Redress, Compensation, Correction and Rectifying of your Mortgage Account

Donnacha Anhold, Principal, Carter Anhold SolicitorsIf you took out a mortgage with any of the mainstream banks during the years of 2001 to 2008, it is highly likely that your mortgage was a Tracker. It could also be the case your mortgage terms gave you a right to avail of a tracker, but your bank refused or failed to convert your mortgage to a Tracker, once a fixed rate expired. Recent reports suggest, trackers account for 60 per cent of Permanent TSB residential mortgages, and some 62 per cent of Bank of Ireland’s mortgage book are Trackers. Taking all of the main banks into account, Trackers roughly account for 52 per cent of residential mortgages at the four main banks. A higher proportion of buy-to-let mortgages, possibly up to 70 per cent, are on tracker rates.

So what’s the Tracker scandal all about?

It is well known for a long time there have been issues with how Irish banks were treating customers with a Tracker mortgage. In the majority of cases, customers were given a fixed rate option for a period, for example of 2 years, with the terms of lending giving that customer the right when the fixed-rate period was finished, to be moved back on to their original Tracker mortgage rate.

In many cases this never happened

In many instances, banks would not return customers to their original Tracker rates, instead putting them on higher fixed-rate and variable-rate loans.

Secondly, in cases where customers were put back on Trackers by their banks, this was done at a higher rate than the original Tracker mortgage agreement. In simpler terms – overcharging.

So what should happen if you are one of those customers?

The Central Bank has directed banks to offer Redress and Compensation to customers who have been affected.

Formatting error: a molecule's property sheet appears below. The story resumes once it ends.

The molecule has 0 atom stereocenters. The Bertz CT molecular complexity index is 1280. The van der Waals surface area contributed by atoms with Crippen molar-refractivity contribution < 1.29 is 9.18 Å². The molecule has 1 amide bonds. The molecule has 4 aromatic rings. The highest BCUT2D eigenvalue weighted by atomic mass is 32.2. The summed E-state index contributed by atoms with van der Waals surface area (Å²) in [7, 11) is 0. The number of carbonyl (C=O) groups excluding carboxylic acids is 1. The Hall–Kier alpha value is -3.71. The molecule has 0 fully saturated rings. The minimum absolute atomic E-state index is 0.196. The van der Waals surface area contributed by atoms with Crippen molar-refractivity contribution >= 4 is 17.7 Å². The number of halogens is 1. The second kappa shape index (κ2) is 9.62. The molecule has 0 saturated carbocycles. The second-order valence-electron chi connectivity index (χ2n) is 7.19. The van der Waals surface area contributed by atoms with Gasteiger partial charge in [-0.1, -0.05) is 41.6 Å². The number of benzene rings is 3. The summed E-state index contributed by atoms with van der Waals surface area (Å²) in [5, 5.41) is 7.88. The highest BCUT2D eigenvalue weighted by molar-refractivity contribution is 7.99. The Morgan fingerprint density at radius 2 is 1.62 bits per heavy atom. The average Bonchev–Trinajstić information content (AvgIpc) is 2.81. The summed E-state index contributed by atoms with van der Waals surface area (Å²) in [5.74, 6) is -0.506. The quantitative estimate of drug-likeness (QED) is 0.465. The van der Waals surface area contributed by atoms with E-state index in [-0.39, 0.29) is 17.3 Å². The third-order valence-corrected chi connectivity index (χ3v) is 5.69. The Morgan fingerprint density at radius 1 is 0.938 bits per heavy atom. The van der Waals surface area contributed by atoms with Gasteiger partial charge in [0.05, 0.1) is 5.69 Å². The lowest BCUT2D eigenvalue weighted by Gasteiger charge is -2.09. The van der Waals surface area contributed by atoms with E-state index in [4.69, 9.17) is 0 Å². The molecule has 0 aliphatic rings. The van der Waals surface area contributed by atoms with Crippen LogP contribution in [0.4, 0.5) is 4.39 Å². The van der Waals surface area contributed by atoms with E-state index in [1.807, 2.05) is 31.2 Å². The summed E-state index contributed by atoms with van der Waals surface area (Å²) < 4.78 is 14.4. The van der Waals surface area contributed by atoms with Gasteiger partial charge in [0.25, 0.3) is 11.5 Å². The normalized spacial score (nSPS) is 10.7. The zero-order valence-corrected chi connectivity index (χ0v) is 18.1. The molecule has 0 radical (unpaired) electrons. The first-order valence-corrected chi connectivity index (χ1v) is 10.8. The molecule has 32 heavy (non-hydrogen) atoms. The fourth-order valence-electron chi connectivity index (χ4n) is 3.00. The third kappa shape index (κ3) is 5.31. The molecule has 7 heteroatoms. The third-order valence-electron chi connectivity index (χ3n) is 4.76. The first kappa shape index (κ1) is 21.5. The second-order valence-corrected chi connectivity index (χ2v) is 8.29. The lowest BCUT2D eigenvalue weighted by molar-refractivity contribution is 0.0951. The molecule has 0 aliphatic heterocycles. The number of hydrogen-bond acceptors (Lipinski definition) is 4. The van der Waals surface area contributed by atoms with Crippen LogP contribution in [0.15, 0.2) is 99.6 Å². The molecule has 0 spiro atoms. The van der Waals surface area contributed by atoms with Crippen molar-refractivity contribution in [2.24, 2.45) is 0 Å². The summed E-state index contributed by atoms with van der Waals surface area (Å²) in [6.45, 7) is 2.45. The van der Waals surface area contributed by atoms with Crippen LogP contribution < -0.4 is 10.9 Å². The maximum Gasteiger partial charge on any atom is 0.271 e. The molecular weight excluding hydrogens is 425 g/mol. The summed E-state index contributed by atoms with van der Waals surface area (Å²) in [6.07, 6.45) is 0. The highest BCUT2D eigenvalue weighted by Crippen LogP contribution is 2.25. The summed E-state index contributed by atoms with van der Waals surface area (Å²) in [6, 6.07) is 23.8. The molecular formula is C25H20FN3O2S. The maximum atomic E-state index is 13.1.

Redress is described by the Central Bank as – A redress payment is to return the impacted customer to the position that he/she would have been in had the relevant issue not arisen. This involves moving the customer to the correct interest rate and refunding any overpayments made due to the lender’s error. The redress payment should take into account the fact that the customer did not have access to these funds for this period.

Compensation is described as – A compensation payment is to reflect the detriment suffered by impacted customers. Compensation, therefore, is in addition to the redress payment.

In some cases, if your personal, physical or financial life has been damaged or you have suffered specific losses as a result of wrongful or overcharging, you may be able to seek more compensation for damages than being provided through the standard redress scheme. However, this comment must be strongly prefaced with the caveat that you need to seek out professional legal advice before arriving at this conclusion.

How can I find out if my Mortgage is a Tracker?

  • Go to your Solicitor who acted for you in taking out the mortgage. The original terms and conditions of lending should be on your file. Your terms and conditions will tell you if your mortgage was a Tracker mortgage.
  • Make a Data Access Request to your bank. You are entitled to all personal information that your bank holds or retains on you. This information will include your Terms and Conditions of lending. You will need to make this request correctly in order to get the relevant information. You can do a personal request yourself, or (with your authority) your financial advisor or your Solicitor can do this on your behalf.

One further thing of note in relation to Home Repossessions, if you are subject to home repossession proceedings by your lender, the Central Bank has directed that repossessions are not to occur while individual cases are being assessed under Central Bank examination to determine if they are impacted.

For further information on Tracker Mortgages, contact Carter Anhold Solicitors on 071 916 2211.